Sonos One review: A speaker that music lovers will finally enjoy talking to

Sonos One Review A Speaker That Music Lovers Will Finally Enjoy Talking To

Voice assistants seem to represent the best of what films offered us in the future: the ability to control your home, your music and everything else about your life simply by talking to a digital butler. But science fiction never had them sounding quite so bad.

Despite all the hype around voice assistants, they have mostly been confined to things that make them sound terrible when they speak. Siri mostly comes out of your phone speakers, for instance, and the best the Google Assistant can do is the little rounded Google Home.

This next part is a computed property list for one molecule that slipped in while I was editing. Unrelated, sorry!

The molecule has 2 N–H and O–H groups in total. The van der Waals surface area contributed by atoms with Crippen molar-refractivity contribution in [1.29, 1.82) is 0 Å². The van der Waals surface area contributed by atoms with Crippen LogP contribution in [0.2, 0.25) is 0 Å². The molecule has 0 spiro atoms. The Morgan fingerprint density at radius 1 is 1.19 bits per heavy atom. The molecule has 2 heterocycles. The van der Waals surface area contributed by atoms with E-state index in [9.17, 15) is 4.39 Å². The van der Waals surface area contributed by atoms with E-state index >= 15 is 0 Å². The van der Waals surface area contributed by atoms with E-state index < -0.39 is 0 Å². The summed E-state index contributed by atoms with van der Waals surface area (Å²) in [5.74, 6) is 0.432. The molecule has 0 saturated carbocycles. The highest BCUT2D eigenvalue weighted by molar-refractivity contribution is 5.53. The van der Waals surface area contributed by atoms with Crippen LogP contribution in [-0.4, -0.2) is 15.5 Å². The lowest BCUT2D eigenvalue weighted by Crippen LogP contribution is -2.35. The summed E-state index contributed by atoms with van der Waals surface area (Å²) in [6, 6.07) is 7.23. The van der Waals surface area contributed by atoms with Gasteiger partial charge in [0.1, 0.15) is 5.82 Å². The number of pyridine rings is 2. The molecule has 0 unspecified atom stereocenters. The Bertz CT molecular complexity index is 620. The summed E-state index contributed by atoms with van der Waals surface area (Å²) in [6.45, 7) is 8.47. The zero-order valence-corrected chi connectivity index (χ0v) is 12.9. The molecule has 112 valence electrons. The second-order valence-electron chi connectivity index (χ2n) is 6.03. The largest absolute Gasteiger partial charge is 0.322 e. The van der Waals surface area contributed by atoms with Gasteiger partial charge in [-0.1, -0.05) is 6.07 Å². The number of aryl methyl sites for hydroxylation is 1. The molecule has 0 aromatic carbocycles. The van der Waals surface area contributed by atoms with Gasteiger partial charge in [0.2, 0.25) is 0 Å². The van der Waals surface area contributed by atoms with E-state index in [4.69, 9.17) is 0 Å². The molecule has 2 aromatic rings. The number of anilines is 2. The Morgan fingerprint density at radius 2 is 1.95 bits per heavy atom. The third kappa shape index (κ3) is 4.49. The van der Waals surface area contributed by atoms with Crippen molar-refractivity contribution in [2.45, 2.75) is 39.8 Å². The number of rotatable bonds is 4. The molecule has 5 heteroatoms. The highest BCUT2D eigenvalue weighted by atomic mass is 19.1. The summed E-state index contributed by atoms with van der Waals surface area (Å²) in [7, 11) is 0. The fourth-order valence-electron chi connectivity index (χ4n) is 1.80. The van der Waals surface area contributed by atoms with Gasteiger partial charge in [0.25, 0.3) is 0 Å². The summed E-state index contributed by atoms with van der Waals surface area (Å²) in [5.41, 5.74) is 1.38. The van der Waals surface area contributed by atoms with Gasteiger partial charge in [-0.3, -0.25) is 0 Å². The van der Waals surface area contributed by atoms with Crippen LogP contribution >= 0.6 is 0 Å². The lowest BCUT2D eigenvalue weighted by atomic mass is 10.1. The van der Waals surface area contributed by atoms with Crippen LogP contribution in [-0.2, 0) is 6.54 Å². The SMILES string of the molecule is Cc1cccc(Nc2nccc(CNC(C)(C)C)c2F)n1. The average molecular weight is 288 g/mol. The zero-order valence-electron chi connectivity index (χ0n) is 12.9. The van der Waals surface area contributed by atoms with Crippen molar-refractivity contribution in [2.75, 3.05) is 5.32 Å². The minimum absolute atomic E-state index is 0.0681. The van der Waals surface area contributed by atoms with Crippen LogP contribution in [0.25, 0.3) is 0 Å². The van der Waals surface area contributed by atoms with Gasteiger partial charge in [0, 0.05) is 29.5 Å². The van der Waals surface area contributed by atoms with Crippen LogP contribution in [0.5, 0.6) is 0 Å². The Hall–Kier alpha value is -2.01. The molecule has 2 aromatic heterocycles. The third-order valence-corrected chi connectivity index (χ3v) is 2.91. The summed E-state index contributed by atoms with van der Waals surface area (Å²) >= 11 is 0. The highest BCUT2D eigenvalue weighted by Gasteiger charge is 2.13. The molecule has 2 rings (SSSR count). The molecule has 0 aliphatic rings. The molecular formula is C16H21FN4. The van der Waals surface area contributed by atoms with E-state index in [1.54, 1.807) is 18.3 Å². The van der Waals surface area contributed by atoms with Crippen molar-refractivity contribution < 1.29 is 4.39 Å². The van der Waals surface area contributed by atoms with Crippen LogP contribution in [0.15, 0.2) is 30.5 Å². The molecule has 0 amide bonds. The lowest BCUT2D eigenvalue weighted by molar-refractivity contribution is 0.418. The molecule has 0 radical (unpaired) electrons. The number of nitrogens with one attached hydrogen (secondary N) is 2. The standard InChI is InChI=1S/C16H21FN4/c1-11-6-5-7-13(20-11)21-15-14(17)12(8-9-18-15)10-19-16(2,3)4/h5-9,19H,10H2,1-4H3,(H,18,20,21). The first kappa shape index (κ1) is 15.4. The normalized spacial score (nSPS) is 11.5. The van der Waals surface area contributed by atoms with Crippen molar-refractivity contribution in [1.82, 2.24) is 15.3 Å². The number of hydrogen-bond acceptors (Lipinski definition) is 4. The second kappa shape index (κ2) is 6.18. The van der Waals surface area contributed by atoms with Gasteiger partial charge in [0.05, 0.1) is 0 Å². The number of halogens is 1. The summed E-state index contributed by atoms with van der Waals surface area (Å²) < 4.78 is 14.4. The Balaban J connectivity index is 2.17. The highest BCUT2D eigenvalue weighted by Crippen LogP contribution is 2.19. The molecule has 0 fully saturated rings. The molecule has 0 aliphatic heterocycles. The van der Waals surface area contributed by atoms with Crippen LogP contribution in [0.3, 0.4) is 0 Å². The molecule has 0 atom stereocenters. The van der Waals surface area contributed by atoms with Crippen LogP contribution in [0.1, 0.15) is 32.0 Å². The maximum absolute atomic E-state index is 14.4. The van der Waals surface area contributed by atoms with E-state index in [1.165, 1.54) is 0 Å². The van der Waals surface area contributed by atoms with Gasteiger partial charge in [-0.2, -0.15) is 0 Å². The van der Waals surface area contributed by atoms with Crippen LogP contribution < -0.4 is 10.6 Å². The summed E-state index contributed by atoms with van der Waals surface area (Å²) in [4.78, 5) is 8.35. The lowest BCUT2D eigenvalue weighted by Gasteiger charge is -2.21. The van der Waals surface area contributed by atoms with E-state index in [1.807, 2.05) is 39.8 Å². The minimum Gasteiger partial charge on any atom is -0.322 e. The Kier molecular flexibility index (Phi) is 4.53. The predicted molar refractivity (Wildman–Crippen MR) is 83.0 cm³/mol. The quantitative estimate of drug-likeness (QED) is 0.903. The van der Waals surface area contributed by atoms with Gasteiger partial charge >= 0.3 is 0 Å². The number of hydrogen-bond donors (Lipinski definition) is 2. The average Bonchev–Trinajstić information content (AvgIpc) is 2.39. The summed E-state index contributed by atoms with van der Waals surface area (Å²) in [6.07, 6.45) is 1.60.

Until now. The Sonos One represents the first time that you can talk to a voice assistant and actually have its voice – and anything else it does – sound good.

You’ve spent a lot of time listening to your home speakers, Sonos or not. Now you can make them listen to you.

The new Sonos One, which integrates Amazon’s Alexa on top of one of the company’s great speakers, might represent the first time for music lovers that they can actually seize on the much hyped voice assistant technology. And no matter how much of an audiophile you are, this is the smart speaker to buy; for the tech companies, this is the home for your voice assistant to beat.

Here’s a quick thing to get out of the way: if you’ve used a Sonos Play:1 before, and if you’ve used one of Amazon’s Echos, then you already know what this does. That’s not to say that’s all the new Sonos One is – though that would be more than enough. Instead, it just means that if you’ve already heard the precision and beauty of a Sonos speaker, and experienced the strange wizardly of Alexa, you’ve got some inkling of the treat that you’re in for.